Discontent within a section of the party compounded by power and water crises has made the task of ruling BJP in Karnataka a bit tough even as its leadership is confident of improving upon from the previous tally of 18 seats of the total 28 in the Lok Sabha polls.
In the 2004 parliamentary polls,the BJP banking upon Vajpayee government’s image and the ‘India shining’ campaign posted a resounding victory on 18 seats,unlike the rest of the country where the slogan failed to pay expected dividends to the party.
The ruling Congress in the state won just eight seats while the JDS headed by former Prime Minister H D Deve Gowda bagged two.
In the 2004 Assembly polls on 224 seats,even after losing power the Congress with its own 65 seats and 58 of JDS formed a coalition government. The BJP emerged as the single largest party with 79 seats. The subsequent JDS-BJP coalition also collapsed midway.
The last assembly polls,however,saw the BJP realise its dream of installing the first-ever saffron party government in the South.
In the run-up to the Lok Sabha polls,the BJP is now leaving no stone unturned,setting an ambitious target of winning 22 seats. And to help this,the party is touting ‘achievements’ of Yeddyurappa government.
The BJP got into the act to widen the party base soon after B S Yeddyurappa assumed office on May 30,2008,launching what is now called the “Operation Lotus” aimed at luring leaders from other parties.
Under the operation dismissed by opposition as nothing but the “vulgar” defections,nine opposition MLAs were won over with those from Congress and JDS made to resign and contest the byepolls,a move that helped the razor-thin majority BJP government gain more seats.
The BJP increased its strength to 115 from 110 in the assembly after the defectors emerged victorious in the by-polls.
However,on the flip side,the saffron party also lost three MPs–Manorama Madhwaraj,Manjunath Kunnur and H T Sangliana to the Congress.
The “Operation Lotus” partly boomeranged as it fed discontent among loyal leaders and party workers over the red carpet rolled out to the “outsiders”.
However,the move continued to poach leaders like Umesh Katti in Belgaum,G S Basavaraju in Tumkur,D C Thammanna of Congress in Mandya and Gurupadappa Nagamarapally (Cong) in Bidar and a few others.
But at the same time,discontent within the BJP and mounting civic problems like severe power shortage,drinking water scarcity and distribution of ration cards started posing a major challenge to the Yeddyurappa government.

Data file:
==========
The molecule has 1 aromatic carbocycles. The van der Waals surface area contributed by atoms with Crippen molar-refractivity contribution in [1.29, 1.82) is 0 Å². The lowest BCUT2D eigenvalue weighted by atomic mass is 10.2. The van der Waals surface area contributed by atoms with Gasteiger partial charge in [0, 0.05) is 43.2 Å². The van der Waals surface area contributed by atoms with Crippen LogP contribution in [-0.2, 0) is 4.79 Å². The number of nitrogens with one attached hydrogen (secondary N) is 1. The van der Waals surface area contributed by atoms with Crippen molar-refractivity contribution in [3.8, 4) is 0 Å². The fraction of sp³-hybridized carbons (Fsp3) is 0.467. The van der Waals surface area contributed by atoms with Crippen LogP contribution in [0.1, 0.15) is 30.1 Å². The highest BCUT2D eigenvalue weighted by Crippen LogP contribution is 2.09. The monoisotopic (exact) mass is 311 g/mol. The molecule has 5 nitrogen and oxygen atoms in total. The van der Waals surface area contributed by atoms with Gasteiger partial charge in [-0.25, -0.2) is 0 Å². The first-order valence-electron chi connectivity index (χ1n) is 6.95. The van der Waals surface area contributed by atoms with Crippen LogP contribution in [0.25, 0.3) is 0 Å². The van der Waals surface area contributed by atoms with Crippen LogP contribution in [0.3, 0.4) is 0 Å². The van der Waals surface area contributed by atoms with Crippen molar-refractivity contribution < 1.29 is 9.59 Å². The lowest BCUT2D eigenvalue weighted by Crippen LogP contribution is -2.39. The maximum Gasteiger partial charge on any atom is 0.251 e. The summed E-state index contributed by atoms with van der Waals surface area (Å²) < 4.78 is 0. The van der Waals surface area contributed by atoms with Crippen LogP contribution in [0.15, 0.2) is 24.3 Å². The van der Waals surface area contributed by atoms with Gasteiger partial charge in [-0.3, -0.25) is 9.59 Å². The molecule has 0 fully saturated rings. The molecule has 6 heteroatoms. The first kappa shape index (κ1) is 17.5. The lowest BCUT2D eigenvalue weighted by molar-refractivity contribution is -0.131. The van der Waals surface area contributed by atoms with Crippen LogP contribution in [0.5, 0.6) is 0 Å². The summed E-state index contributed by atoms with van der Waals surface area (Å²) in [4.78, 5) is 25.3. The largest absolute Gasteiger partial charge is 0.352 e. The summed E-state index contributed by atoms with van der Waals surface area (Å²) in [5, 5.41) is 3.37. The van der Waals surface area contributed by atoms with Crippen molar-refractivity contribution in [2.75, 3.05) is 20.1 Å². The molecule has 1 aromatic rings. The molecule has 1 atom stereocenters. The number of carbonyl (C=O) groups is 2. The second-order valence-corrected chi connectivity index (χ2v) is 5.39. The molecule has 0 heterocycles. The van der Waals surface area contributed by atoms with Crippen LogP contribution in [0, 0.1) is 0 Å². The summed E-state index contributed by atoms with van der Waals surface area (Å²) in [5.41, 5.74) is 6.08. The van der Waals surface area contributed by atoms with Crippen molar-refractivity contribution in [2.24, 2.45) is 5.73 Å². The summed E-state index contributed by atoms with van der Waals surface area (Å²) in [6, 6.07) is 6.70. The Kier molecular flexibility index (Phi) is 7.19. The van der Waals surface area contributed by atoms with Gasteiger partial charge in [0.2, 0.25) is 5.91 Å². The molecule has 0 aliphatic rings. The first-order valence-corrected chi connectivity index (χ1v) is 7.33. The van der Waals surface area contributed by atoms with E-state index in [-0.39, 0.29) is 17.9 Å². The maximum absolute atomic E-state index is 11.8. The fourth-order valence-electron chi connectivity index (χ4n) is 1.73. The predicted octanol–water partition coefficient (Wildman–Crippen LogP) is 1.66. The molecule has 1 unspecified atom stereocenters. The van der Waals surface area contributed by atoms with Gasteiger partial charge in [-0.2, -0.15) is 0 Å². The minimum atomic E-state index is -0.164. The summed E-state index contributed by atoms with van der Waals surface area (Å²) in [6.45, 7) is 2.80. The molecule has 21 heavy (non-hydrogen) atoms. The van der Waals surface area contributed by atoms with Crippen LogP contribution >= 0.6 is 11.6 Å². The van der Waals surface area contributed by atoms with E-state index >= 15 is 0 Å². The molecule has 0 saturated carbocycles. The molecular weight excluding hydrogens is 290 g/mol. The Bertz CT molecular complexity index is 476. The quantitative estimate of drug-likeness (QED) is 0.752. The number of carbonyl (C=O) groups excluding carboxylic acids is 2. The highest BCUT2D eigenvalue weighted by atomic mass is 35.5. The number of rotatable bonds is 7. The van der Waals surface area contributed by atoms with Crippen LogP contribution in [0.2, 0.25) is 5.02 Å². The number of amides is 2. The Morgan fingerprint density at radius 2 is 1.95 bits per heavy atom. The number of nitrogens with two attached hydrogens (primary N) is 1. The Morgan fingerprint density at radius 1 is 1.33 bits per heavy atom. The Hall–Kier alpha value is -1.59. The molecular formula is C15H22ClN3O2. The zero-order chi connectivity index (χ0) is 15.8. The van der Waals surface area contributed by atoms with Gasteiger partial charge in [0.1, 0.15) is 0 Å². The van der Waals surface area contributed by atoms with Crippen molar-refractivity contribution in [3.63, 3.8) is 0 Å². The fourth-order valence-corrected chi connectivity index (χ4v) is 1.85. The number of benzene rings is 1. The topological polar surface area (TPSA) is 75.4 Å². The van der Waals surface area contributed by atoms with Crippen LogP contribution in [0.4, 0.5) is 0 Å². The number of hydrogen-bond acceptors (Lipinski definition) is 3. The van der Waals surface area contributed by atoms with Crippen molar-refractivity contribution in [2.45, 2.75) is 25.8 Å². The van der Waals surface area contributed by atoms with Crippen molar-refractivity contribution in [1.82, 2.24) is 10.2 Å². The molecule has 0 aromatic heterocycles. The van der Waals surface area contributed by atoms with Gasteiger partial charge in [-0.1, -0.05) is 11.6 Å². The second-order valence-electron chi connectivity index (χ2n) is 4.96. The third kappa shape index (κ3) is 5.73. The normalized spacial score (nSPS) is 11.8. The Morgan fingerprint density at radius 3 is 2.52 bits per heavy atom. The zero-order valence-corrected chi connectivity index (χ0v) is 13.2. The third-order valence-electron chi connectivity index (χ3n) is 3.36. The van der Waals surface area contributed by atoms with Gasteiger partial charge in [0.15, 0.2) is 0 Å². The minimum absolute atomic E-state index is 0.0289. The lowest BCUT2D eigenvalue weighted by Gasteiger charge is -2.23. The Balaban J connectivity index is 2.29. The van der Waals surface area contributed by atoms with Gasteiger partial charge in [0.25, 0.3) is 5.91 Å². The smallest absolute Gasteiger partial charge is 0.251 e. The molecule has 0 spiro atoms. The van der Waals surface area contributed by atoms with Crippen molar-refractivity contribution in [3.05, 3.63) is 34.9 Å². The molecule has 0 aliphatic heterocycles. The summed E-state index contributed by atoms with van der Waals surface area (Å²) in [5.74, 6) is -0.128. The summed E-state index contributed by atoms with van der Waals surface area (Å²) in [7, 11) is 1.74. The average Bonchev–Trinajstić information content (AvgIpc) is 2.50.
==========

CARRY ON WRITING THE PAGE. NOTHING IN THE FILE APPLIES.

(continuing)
The ruling party has also to contend with the reality in the post-delimitation phase on all the parliamentary constituencies. It has resulted into the reserved seats going up from four to seven.
Another problem for BJP is its decision to give tickets to the kin of its senior leaders as the move has also led to resent within the party ranks.
However,the situation is no better for the Congress and JDS which too have claimed that their parties would do better. The opposition has been pinning hopes on the BJP’s ‘poor performance’ in the state but the ruling party blames the Congress for the present ills faced by the state.
The Congress and JDS are yet to release their list of candidates,something over which the BJP has made a head start,naming nominees for 20 of the 28 constituencies.
JDS is going all out to increase its tally from two,but the polls will be an acid test for the party and former Prime Minister Gowda,who played key role in the emergence of the third front with Karnataka as its launch pad.
The Congress has at last managed to get into the campaign mode sulking former deputy Chief Minister Siddaramaiah who was upset over not being given a “prominent role”.
However,the final strength of these parties will be known on May 16 the day on which the results will be declared. Karnataka will vote on April 23 and 30 to elect 28 representatives to Lok Sabha.
Yeddyurappa handed out a crushing defeat to Bangarappa,a common candidate of SP-Congress and JDS– in Shikaripaura assembly constituency in last year’s election. Detractors of Bangarappa dismiss him as a “spent force”.
The situation is no better for the Congress and JDS which have been claiming that their parties would do better. The opposition has been pinning hopes on what they think is the BJP governments ‘poor performance’ but the ruling party is seeking answers from the Congress,blaming it for the present ills faced by the state.
The Congress and JDS are yet to release their list of candidates,something over which the BJP has made a headstart,naming nominees for 20 of the 28 constituencies.
JDS is going all out to enhance its tally of two,but the elections will be an acid test to it,particularly as it has to prove its strength in the home state of Devegowda,who has played a key role in the emergence of the third front,with Karnataka as its launch pad on March 12.
The Congress has at last managed to get into the campaign mode sulking former deputy Chief Minister Siddaramaiah who was upset over not being given a “prominent role”,and is presenting a picture of unity to humble the BJP. Come May 16,when votes are counted,the true strength of these parties will be known.